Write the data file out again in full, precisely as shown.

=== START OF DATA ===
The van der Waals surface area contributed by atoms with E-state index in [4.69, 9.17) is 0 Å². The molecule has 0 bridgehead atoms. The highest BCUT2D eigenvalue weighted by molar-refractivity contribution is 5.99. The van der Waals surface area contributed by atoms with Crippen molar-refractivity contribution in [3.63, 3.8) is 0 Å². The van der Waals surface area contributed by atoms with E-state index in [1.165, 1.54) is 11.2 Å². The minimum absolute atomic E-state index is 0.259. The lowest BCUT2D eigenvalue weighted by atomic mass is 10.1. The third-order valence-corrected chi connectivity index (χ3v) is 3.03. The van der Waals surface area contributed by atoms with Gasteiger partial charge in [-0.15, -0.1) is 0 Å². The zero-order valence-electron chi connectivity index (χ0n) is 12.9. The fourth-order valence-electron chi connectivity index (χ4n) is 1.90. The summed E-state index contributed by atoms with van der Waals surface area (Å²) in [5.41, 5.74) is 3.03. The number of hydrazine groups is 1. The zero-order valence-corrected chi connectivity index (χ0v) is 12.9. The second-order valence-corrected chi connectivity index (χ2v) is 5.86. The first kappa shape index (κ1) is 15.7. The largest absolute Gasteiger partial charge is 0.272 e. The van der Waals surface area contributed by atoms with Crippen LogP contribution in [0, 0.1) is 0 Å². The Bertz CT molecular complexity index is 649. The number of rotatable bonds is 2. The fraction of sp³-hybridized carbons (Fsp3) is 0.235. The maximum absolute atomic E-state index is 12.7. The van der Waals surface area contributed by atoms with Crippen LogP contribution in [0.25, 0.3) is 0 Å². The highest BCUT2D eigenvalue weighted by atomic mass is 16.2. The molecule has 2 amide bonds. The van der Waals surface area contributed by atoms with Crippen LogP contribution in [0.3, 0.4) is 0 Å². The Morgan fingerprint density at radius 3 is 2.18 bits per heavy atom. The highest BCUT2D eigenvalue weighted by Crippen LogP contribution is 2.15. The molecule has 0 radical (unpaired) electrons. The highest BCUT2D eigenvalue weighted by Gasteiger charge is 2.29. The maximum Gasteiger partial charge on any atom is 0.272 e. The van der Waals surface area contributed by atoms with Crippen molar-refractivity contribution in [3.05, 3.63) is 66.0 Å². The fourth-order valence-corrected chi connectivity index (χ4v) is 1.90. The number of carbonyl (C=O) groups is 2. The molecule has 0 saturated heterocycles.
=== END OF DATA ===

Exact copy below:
The van der Waals surface area contributed by atoms with E-state index in [4.69, 9.17) is 0 Å². The molecule has 0 bridgehead atoms. The highest BCUT2D eigenvalue weighted by molar-refractivity contribution is 5.99. The van der Waals surface area contributed by atoms with Crippen molar-refractivity contribution in [3.63, 3.8) is 0 Å². The van der Waals surface area contributed by atoms with E-state index in [1.165, 1.54) is 11.2 Å². The minimum absolute atomic E-state index is 0.259. The lowest BCUT2D eigenvalue weighted by atomic mass is 10.1. The third-order valence-corrected chi connectivity index (χ3v) is 3.03. The van der Waals surface area contributed by atoms with Gasteiger partial charge in [-0.15, -0.1) is 0 Å². The zero-order valence-electron chi connectivity index (χ0n) is 12.9. The fourth-order valence-electron chi connectivity index (χ4n) is 1.90. The summed E-state index contributed by atoms with van der Waals surface area (Å²) in [5.41, 5.74) is 3.03. The number of hydrazine groups is 1. The zero-order valence-corrected chi connectivity index (χ0v) is 12.9. The second-order valence-corrected chi connectivity index (χ2v) is 5.86. The first kappa shape index (κ1) is 15.7. The largest absolute Gasteiger partial charge is 0.272 e. The van der Waals surface area contributed by atoms with Crippen LogP contribution in [0, 0.1) is 0 Å². The Bertz CT molecular complexity index is 649. The number of rotatable bonds is 2. The fraction of sp³-hybridized carbons (Fsp3) is 0.235. The maximum absolute atomic E-state index is 12.7. The van der Waals surface area contributed by atoms with Crippen LogP contribution in [0.25, 0.3) is 0 Å². The highest BCUT2D eigenvalue weighted by atomic mass is 16.2. The molecule has 2 amide bonds. The van der Waals surface area contributed by atoms with Crippen LogP contribution in [0.3, 0.4) is 0 Å². The Morgan fingerprint density at radius 3 is 2.18 bits per heavy atom. The highest BCUT2D eigenvalue weighted by Crippen LogP contribution is 2.15. The molecule has 0 radical (unpaired) electrons. The highest BCUT2D eigenvalue weighted by Gasteiger charge is 2.29. The maximum Gasteiger partial charge on any atom is 0.272 e. The van der Waals surface area contributed by atoms with Crippen molar-refractivity contribution in [3.05, 3.63) is 66.0 Å². The fourth-order valence-corrected chi connectivity index (χ4v) is 1.90. The number of carbonyl (C=O) groups is 2. The molecule has 0 saturated heterocycles.